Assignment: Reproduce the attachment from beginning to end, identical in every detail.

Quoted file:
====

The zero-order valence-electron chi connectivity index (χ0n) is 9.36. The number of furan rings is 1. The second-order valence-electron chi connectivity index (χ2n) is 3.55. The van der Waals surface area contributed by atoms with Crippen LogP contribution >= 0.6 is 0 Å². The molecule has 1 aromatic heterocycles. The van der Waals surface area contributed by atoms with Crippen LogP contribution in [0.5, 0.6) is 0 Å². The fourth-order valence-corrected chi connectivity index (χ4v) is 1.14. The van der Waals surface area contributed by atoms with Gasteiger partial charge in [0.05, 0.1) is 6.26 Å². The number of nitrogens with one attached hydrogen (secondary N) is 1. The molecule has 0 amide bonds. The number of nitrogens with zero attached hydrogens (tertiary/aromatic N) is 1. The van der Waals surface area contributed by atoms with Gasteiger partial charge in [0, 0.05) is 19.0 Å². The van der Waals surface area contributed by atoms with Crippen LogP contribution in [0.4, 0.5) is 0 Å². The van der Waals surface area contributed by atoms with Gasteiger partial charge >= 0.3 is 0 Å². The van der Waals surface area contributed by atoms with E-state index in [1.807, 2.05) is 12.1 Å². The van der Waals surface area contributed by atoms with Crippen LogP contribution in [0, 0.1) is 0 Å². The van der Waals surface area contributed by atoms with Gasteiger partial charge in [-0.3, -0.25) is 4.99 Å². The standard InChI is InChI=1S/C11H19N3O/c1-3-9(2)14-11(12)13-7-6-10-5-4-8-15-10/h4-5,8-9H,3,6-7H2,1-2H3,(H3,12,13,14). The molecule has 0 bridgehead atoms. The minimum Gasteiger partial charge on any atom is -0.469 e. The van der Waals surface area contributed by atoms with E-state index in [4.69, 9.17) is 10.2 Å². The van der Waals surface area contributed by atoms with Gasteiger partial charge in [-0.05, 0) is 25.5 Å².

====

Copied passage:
The zero-order valence-electron chi connectivity index (χ0n) is 9.36. The number of furan rings is 1. The second-order valence-electron chi connectivity index (χ2n) is 3.55. The van der Waals surface area contributed by atoms with Crippen LogP contribution >= 0.6 is 0 Å². The molecule has 1 aromatic heterocycles. The van der Waals surface area contributed by atoms with Crippen LogP contribution in [0.5, 0.6) is 0 Å². The fourth-order valence-corrected chi connectivity index (χ4v) is 1.14. The van der Waals surface area contributed by atoms with Gasteiger partial charge in [0.05, 0.1) is 6.26 Å². The number of nitrogens with one attached hydrogen (secondary N) is 1. The molecule has 0 amide bonds. The number of nitrogens with zero attached hydrogens (tertiary/aromatic N) is 1. The van der Waals surface area contributed by atoms with Gasteiger partial charge in [0, 0.05) is 19.0 Å². The van der Waals surface area contributed by atoms with Crippen LogP contribution in [0.4, 0.5) is 0 Å². The van der Waals surface area contributed by atoms with Gasteiger partial charge >= 0.3 is 0 Å². The van der Waals surface area contributed by atoms with E-state index in [1.807, 2.05) is 12.1 Å². The van der Waals surface area contributed by atoms with Crippen LogP contribution in [0, 0.1) is 0 Å². The van der Waals surface area contributed by atoms with Gasteiger partial charge in [-0.3, -0.25) is 4.99 Å². The standard InChI is InChI=1S/C11H19N3O/c1-3-9(2)14-11(12)13-7-6-10-5-4-8-15-10/h4-5,8-9H,3,6-7H2,1-2H3,(H3,12,13,14). The molecule has 0 bridgehead atoms. The minimum Gasteiger partial charge on any atom is -0.469 e. The van der Waals surface area contributed by atoms with E-state index in [4.69, 9.17) is 10.2 Å². The van der Waals surface area contributed by atoms with Gasteiger partial charge in [-0.05, 0) is 25.5 Å².